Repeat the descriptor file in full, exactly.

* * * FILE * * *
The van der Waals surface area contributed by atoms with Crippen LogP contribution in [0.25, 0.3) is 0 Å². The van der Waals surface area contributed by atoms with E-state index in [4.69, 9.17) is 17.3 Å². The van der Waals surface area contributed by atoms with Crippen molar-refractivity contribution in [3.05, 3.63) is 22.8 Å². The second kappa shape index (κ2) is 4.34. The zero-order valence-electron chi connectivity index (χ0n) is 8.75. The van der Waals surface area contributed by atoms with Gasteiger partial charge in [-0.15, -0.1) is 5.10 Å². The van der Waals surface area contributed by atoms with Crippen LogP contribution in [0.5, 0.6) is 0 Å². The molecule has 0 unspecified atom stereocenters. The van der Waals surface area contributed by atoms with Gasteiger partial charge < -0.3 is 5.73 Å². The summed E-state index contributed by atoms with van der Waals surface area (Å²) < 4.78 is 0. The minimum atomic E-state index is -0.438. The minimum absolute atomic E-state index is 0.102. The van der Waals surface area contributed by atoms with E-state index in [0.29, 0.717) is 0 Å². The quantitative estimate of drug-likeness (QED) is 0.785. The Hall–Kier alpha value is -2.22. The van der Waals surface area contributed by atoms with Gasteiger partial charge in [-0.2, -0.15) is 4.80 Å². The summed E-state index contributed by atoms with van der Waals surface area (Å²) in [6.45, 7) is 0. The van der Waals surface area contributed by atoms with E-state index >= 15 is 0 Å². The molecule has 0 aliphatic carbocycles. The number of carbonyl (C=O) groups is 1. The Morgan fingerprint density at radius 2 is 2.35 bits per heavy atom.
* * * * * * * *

The van der Waals surface area contributed by atoms with Crippen LogP contribution in [0.25, 0.3) is 0 Å². The van der Waals surface area contributed by atoms with E-state index in [4.69, 9.17) is 17.3 Å². The van der Waals surface area contributed by atoms with Crippen molar-refractivity contribution in [3.05, 3.63) is 22.8 Å². The second kappa shape index (κ2) is 4.34. The zero-order valence-electron chi connectivity index (χ0n) is 8.75. The van der Waals surface area contributed by atoms with Gasteiger partial charge in [-0.15, -0.1) is 5.10 Å². The van der Waals surface area contributed by atoms with Crippen LogP contribution in [0.5, 0.6) is 0 Å². The molecule has 0 unspecified atom stereocenters. The van der Waals surface area contributed by atoms with Gasteiger partial charge < -0.3 is 5.73 Å². The summed E-state index contributed by atoms with van der Waals surface area (Å²) < 4.78 is 0. The minimum atomic E-state index is -0.438. The minimum absolute atomic E-state index is 0.102. The van der Waals surface area contributed by atoms with E-state index in [0.29, 0.717) is 0 Å². The quantitative estimate of drug-likeness (QED) is 0.785. The Hall–Kier alpha value is -2.22. The van der Waals surface area contributed by atoms with Gasteiger partial charge in [-0.2, -0.15) is 4.80 Å². The summed E-state index contributed by atoms with van der Waals surface area (Å²) in [6.45, 7) is 0. The van der Waals surface area contributed by atoms with E-state index >= 15 is 0 Å². The molecule has 0 aliphatic carbocycles. The number of carbonyl (C=O) groups is 1. The Morgan fingerprint density at radius 2 is 2.35 bits per heavy atom.